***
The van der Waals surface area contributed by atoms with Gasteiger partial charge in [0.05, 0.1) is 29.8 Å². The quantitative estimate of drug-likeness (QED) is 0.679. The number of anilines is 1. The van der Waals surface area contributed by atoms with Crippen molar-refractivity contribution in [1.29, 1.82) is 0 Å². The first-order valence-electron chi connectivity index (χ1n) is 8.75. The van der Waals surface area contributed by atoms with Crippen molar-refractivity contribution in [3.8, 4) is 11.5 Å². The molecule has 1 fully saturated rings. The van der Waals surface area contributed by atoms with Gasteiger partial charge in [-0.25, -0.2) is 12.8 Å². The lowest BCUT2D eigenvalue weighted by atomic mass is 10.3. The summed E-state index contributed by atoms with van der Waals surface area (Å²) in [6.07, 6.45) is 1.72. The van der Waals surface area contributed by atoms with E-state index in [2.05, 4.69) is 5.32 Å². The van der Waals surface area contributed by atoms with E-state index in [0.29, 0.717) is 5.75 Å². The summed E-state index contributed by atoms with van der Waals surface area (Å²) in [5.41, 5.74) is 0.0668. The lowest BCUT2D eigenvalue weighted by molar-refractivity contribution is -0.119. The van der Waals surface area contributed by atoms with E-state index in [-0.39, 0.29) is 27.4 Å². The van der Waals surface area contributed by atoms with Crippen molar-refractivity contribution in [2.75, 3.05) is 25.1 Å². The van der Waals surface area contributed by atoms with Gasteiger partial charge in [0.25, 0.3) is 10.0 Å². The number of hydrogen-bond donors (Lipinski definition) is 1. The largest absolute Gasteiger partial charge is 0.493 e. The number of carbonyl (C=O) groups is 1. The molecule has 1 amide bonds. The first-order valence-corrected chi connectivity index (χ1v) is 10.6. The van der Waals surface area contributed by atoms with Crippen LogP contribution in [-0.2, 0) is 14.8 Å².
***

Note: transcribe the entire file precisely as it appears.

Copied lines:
The van der Waals surface area contributed by atoms with Gasteiger partial charge in [0.05, 0.1) is 29.8 Å². The quantitative estimate of drug-likeness (QED) is 0.679. The number of anilines is 1. The van der Waals surface area contributed by atoms with Crippen molar-refractivity contribution in [1.29, 1.82) is 0 Å². The first-order valence-electron chi connectivity index (χ1n) is 8.75. The van der Waals surface area contributed by atoms with Crippen molar-refractivity contribution in [3.8, 4) is 11.5 Å². The molecule has 1 fully saturated rings. The van der Waals surface area contributed by atoms with Gasteiger partial charge in [-0.25, -0.2) is 12.8 Å². The lowest BCUT2D eigenvalue weighted by atomic mass is 10.3. The summed E-state index contributed by atoms with van der Waals surface area (Å²) in [6.07, 6.45) is 1.72. The van der Waals surface area contributed by atoms with E-state index in [2.05, 4.69) is 5.32 Å². The van der Waals surface area contributed by atoms with E-state index in [0.29, 0.717) is 5.75 Å². The summed E-state index contributed by atoms with van der Waals surface area (Å²) in [5.41, 5.74) is 0.0668. The lowest BCUT2D eigenvalue weighted by molar-refractivity contribution is -0.119. The van der Waals surface area contributed by atoms with E-state index in [-0.39, 0.29) is 27.4 Å². The van der Waals surface area contributed by atoms with Crippen molar-refractivity contribution in [2.75, 3.05) is 25.1 Å². The van der Waals surface area contributed by atoms with Gasteiger partial charge in [0.25, 0.3) is 10.0 Å². The number of hydrogen-bond donors (Lipinski definition) is 1. The largest absolute Gasteiger partial charge is 0.493 e. The number of carbonyl (C=O) groups is 1. The molecule has 1 amide bonds. The first-order valence-corrected chi connectivity index (χ1v) is 10.6. The van der Waals surface area contributed by atoms with Crippen LogP contribution in [-0.2, 0) is 14.8 Å².